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Is Renting Throwing Away Money?

We need to talk. More specifically, we need to talk about one of the most common myths I see making its way around the personal finance world. That myth is: “Renting is throwing away money.” Multiple times per week I hear from people who want to buy a home because they’re worried they’re throwing …

Is Renting Throwing Away Money?

Why people say that renting is throwing away money

Before I talk about why renting is definitely not throwing away money, let’s cover the reasons why people think this is the case.

1. Your mortgage payment builds equity in your home

Every month when you pay your mortgage, a portion of your payment goes toward your principal, meaning the amount you initially borrowed.

Your equity is the difference between your home’s value and the principal you still owe on your mortgage. And so as you pay down your principal, your equity in the home increases.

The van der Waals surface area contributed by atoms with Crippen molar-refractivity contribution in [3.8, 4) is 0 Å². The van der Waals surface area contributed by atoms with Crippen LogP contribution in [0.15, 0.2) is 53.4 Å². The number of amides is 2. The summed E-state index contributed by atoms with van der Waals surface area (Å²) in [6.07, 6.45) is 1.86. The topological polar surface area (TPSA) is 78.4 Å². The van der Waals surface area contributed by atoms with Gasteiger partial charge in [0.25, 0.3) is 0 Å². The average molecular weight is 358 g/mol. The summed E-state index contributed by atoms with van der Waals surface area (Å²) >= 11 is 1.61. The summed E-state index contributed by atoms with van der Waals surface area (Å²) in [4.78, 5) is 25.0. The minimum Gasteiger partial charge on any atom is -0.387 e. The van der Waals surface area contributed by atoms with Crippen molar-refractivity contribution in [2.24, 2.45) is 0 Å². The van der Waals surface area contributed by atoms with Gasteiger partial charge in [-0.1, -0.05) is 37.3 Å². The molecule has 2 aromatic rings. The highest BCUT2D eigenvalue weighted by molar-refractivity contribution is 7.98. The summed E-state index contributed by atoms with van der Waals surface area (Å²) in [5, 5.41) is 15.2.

2. Homeowners benefit from rising home values

The real estate market may ebb and flow, but home values generally increase over time. As a result, many homeowners are able to sell their homes for more than they paid for them, resulting in a capital gain.

I’m not going to argue the validity of either of these statements. It’s absolutely true that paying your mortgage builds equity in your home and that your home’s value is likely to rise over the years. But in the next couple of sections, we’ll talk about why those things don’t matter as much as you might think.

The return on investment of homeownership

It’s true that home values have consistently increased over the years. Since 1940, home values have increased an average of 5.5% per year.

Depending on your investing experience, you might think 5.5% sounds pretty good. But what about when you compare it to other investments?

According to the Securities and Exchange Commission, the stock market sees an average annual return of about 10% per year. That’s nearly twice as much as the increase in value of a home.

So just how different are those percentages?

Let’s say you invested $100 per month for 30 years into an investment with a 5.5% annual return. After 30 years, you’d have more than $87,000.

But if you had invested that same $100 per month into an investment a 10% return? Because of compound

interest, you’d end up with just shy of $200,000 — more than twice the return on a 5.5% investment.

It’s also important to note that the amount you pay for a house is far from the only investment you make into it. When you account for all the other expenses, it’s likely your returns from the increase in value are completely wiped out.

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